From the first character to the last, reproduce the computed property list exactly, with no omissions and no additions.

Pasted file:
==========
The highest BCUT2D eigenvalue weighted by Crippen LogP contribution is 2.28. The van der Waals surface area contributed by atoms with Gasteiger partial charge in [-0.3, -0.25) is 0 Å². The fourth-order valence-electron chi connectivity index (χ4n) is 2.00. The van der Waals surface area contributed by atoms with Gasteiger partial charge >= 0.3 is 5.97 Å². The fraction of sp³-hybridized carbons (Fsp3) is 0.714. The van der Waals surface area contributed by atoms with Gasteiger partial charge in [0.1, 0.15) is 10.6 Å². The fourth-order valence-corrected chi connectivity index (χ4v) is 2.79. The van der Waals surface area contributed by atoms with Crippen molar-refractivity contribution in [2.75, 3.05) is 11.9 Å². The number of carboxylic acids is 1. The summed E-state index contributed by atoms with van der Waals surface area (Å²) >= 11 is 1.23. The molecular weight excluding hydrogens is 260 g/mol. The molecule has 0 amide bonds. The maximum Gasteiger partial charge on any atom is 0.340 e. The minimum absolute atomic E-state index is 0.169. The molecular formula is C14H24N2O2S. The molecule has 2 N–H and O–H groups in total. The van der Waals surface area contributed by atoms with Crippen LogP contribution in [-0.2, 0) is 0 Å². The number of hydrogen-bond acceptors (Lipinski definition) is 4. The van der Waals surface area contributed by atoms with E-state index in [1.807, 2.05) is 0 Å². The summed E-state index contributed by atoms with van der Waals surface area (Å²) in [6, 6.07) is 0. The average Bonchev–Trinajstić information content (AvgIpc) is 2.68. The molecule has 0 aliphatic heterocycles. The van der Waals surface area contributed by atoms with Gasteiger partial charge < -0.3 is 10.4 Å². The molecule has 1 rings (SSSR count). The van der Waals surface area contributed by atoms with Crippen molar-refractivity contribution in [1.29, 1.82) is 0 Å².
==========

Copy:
The highest BCUT2D eigenvalue weighted by Crippen LogP contribution is 2.28. The van der Waals surface area contributed by atoms with Gasteiger partial charge in [-0.3, -0.25) is 0 Å². The fourth-order valence-electron chi connectivity index (χ4n) is 2.00. The van der Waals surface area contributed by atoms with Gasteiger partial charge >= 0.3 is 5.97 Å². The fraction of sp³-hybridized carbons (Fsp3) is 0.714. The van der Waals surface area contributed by atoms with Gasteiger partial charge in [0.1, 0.15) is 10.6 Å². The fourth-order valence-corrected chi connectivity index (χ4v) is 2.79. The van der Waals surface area contributed by atoms with Crippen molar-refractivity contribution in [2.75, 3.05) is 11.9 Å². The number of carboxylic acids is 1. The summed E-state index contributed by atoms with van der Waals surface area (Å²) >= 11 is 1.23. The molecular weight excluding hydrogens is 260 g/mol. The molecule has 0 amide bonds. The maximum Gasteiger partial charge on any atom is 0.340 e. The minimum absolute atomic E-state index is 0.169. The molecular formula is C14H24N2O2S. The molecule has 2 N–H and O–H groups in total. The van der Waals surface area contributed by atoms with Crippen LogP contribution in [-0.2, 0) is 0 Å². The number of hydrogen-bond acceptors (Lipinski definition) is 4. The van der Waals surface area contributed by atoms with E-state index in [1.807, 2.05) is 0 Å². The summed E-state index contributed by atoms with van der Waals surface area (Å²) in [6, 6.07) is 0. The average Bonchev–Trinajstić information content (AvgIpc) is 2.68. The molecule has 0 aliphatic heterocycles. The van der Waals surface area contributed by atoms with Gasteiger partial charge < -0.3 is 10.4 Å². The molecule has 1 rings (SSSR count). The van der Waals surface area contributed by atoms with Crippen molar-refractivity contribution in [1.29, 1.82) is 0 Å².